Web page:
When Andres Serrano took a photo of a crucifix in a jar of his urine ("Piss Christ") he obviously stirred the pot and earned all sorts of international Christian hatred. But what exactly was he doing? Serrano himself was coy about his intentions, but a nun came forward in the midst of the controversy in the 1990s to argue that it was not blasphemy, but a poignant commentary on what we (contemporary society and religion) have done to Christ. So what's left to protest there, unless one thinks society has been respectful and pious toward the image and character of Christ?
I'm not naive, but I believe that art tells us something. Sometimes it tells us a specific story. Sometimes it is very intangible -- more a story about us, and our own responses than about the piece itself (plenty of artists will tell you that their art "isn't about anything" and that's legitimate, but impact is unavoidable). It's probably not healthy to dwell on negative, caustic, hostile expressions of art. I don't spend as much time listening to the angry music I once listened to, but it still plays an important role in shaping my worldview. As disappointing as Kanye West's misogyny is, he provides a great reminder -- cautionary for us all -- of how far we have to go before we live in an equalized society.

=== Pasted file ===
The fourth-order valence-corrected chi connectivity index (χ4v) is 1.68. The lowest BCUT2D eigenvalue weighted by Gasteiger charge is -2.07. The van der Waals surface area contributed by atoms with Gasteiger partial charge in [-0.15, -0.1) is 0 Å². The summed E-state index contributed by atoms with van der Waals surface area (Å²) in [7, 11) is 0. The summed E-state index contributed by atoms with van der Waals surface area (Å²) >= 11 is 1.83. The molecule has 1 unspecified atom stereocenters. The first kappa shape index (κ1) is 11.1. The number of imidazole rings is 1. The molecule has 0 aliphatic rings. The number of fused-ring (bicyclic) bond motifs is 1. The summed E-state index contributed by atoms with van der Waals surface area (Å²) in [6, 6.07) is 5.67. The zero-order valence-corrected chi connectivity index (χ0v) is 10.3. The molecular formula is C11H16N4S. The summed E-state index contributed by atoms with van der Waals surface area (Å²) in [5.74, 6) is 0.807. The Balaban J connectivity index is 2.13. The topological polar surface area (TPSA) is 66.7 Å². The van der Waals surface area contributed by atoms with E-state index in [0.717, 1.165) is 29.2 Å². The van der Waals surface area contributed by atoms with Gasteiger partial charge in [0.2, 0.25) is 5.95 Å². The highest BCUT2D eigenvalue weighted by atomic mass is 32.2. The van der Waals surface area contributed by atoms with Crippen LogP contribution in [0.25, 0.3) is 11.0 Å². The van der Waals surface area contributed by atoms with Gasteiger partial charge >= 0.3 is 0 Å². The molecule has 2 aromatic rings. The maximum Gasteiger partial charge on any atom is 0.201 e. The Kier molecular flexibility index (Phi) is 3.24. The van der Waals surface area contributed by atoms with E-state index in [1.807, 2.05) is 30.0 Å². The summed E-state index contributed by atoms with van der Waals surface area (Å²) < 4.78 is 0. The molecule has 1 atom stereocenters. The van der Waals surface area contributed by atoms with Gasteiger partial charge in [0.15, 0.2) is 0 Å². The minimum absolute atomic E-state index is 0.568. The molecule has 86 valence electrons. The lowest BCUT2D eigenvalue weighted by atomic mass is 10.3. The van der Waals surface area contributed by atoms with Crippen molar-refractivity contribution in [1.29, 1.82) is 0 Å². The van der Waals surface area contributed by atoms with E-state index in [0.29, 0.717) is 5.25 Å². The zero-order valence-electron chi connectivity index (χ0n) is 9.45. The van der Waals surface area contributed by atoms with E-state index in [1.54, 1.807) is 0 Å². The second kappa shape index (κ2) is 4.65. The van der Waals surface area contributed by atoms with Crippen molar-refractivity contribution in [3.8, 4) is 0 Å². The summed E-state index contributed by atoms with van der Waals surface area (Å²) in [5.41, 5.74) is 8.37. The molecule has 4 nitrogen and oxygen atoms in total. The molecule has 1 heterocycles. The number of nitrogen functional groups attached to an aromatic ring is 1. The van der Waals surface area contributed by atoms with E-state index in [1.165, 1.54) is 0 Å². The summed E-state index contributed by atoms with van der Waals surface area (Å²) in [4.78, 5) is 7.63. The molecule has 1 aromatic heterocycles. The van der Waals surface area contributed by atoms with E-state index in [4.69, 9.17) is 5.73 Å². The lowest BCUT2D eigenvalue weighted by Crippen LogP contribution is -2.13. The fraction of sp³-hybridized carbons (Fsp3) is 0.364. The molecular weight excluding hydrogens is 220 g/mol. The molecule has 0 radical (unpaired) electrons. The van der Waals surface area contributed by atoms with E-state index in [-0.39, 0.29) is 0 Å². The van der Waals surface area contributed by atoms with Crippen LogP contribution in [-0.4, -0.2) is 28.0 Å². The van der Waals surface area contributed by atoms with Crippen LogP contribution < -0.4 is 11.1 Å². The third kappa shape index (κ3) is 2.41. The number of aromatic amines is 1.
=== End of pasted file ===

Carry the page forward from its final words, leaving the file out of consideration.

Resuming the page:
2Pac Shakur once said, "They didn’t even want to stop the Vietnam War until people saw the pictures of how horrible it really was. So I said to myself, that’s what I’m gonna do with my lyrics: I’m going to paint a picture of the horrible aspects of life, and maybe then they will try to stop it."
Pop art today is showing us a lot of reality that needs to be stopped. Somehow, in a beautiful, dark, twisted, ironic way, the most powerful art is telling us those hard stories in ways that are perversely beautiful and disturbingly compelling.